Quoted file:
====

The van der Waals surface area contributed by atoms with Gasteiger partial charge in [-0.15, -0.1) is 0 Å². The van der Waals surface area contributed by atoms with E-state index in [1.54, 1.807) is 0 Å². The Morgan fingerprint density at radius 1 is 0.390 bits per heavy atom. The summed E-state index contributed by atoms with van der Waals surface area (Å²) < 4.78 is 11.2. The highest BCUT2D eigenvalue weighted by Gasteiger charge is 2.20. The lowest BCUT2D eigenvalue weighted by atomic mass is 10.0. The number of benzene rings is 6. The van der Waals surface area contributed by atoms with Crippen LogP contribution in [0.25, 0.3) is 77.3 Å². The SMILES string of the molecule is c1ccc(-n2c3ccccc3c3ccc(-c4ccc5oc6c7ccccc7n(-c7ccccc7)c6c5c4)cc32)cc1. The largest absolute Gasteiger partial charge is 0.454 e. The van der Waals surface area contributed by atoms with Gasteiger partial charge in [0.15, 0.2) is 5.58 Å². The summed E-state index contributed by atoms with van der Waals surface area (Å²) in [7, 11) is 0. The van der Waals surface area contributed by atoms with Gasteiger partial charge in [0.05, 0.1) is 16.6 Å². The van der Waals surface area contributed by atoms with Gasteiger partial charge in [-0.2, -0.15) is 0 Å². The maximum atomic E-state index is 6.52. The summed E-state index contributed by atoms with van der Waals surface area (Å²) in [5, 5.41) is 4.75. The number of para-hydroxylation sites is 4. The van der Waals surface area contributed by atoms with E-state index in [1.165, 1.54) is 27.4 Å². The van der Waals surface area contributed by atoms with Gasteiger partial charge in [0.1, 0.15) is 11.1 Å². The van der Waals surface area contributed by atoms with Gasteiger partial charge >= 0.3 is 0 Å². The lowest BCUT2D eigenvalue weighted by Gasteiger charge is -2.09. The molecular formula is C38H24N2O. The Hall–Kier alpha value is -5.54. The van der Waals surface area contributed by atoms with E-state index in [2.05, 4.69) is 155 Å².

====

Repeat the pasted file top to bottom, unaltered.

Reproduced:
The van der Waals surface area contributed by atoms with Gasteiger partial charge in [-0.15, -0.1) is 0 Å². The van der Waals surface area contributed by atoms with E-state index in [1.54, 1.807) is 0 Å². The Morgan fingerprint density at radius 1 is 0.390 bits per heavy atom. The summed E-state index contributed by atoms with van der Waals surface area (Å²) < 4.78 is 11.2. The highest BCUT2D eigenvalue weighted by Gasteiger charge is 2.20. The lowest BCUT2D eigenvalue weighted by atomic mass is 10.0. The number of benzene rings is 6. The van der Waals surface area contributed by atoms with Crippen LogP contribution in [0.25, 0.3) is 77.3 Å². The SMILES string of the molecule is c1ccc(-n2c3ccccc3c3ccc(-c4ccc5oc6c7ccccc7n(-c7ccccc7)c6c5c4)cc32)cc1. The largest absolute Gasteiger partial charge is 0.454 e. The van der Waals surface area contributed by atoms with Gasteiger partial charge in [0.15, 0.2) is 5.58 Å². The summed E-state index contributed by atoms with van der Waals surface area (Å²) in [7, 11) is 0. The van der Waals surface area contributed by atoms with Gasteiger partial charge in [0.05, 0.1) is 16.6 Å². The van der Waals surface area contributed by atoms with Gasteiger partial charge in [-0.2, -0.15) is 0 Å². The maximum atomic E-state index is 6.52. The summed E-state index contributed by atoms with van der Waals surface area (Å²) in [5, 5.41) is 4.75. The number of para-hydroxylation sites is 4. The van der Waals surface area contributed by atoms with E-state index in [1.165, 1.54) is 27.4 Å². The van der Waals surface area contributed by atoms with Gasteiger partial charge in [0.1, 0.15) is 11.1 Å². The van der Waals surface area contributed by atoms with Gasteiger partial charge >= 0.3 is 0 Å². The lowest BCUT2D eigenvalue weighted by Gasteiger charge is -2.09. The molecular formula is C38H24N2O. The Hall–Kier alpha value is -5.54. The van der Waals surface area contributed by atoms with E-state index in [2.05, 4.69) is 155 Å².